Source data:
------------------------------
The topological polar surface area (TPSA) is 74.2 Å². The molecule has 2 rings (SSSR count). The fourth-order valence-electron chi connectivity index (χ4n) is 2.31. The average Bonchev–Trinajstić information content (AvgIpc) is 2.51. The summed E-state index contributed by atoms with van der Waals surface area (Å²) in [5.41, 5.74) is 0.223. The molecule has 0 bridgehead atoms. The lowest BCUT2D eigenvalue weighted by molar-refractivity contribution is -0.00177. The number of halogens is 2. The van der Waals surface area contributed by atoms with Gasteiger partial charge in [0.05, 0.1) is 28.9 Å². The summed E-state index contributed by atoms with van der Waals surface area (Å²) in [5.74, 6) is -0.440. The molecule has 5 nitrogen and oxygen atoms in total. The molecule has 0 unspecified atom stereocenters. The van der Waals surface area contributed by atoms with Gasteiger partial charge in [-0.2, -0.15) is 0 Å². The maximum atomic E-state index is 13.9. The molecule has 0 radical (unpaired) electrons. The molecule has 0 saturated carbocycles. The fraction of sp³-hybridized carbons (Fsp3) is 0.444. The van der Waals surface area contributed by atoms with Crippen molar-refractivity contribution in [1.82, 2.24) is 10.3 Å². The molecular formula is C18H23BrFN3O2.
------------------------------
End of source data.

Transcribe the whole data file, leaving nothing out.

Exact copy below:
The topological polar surface area (TPSA) is 74.2 Å². The molecule has 2 rings (SSSR count). The fourth-order valence-electron chi connectivity index (χ4n) is 2.31. The average Bonchev–Trinajstić information content (AvgIpc) is 2.51. The summed E-state index contributed by atoms with van der Waals surface area (Å²) in [5.41, 5.74) is 0.223. The molecule has 0 bridgehead atoms. The lowest BCUT2D eigenvalue weighted by molar-refractivity contribution is -0.00177. The number of halogens is 2. The van der Waals surface area contributed by atoms with Gasteiger partial charge in [0.05, 0.1) is 28.9 Å². The summed E-state index contributed by atoms with van der Waals surface area (Å²) in [5.74, 6) is -0.440. The molecule has 5 nitrogen and oxygen atoms in total. The molecule has 0 unspecified atom stereocenters. The van der Waals surface area contributed by atoms with Gasteiger partial charge in [-0.2, -0.15) is 0 Å². The maximum atomic E-state index is 13.9. The molecule has 0 radical (unpaired) electrons. The molecule has 0 saturated carbocycles. The fraction of sp³-hybridized carbons (Fsp3) is 0.444. The van der Waals surface area contributed by atoms with Crippen molar-refractivity contribution in [1.82, 2.24) is 10.3 Å². The molecular formula is C18H23BrFN3O2.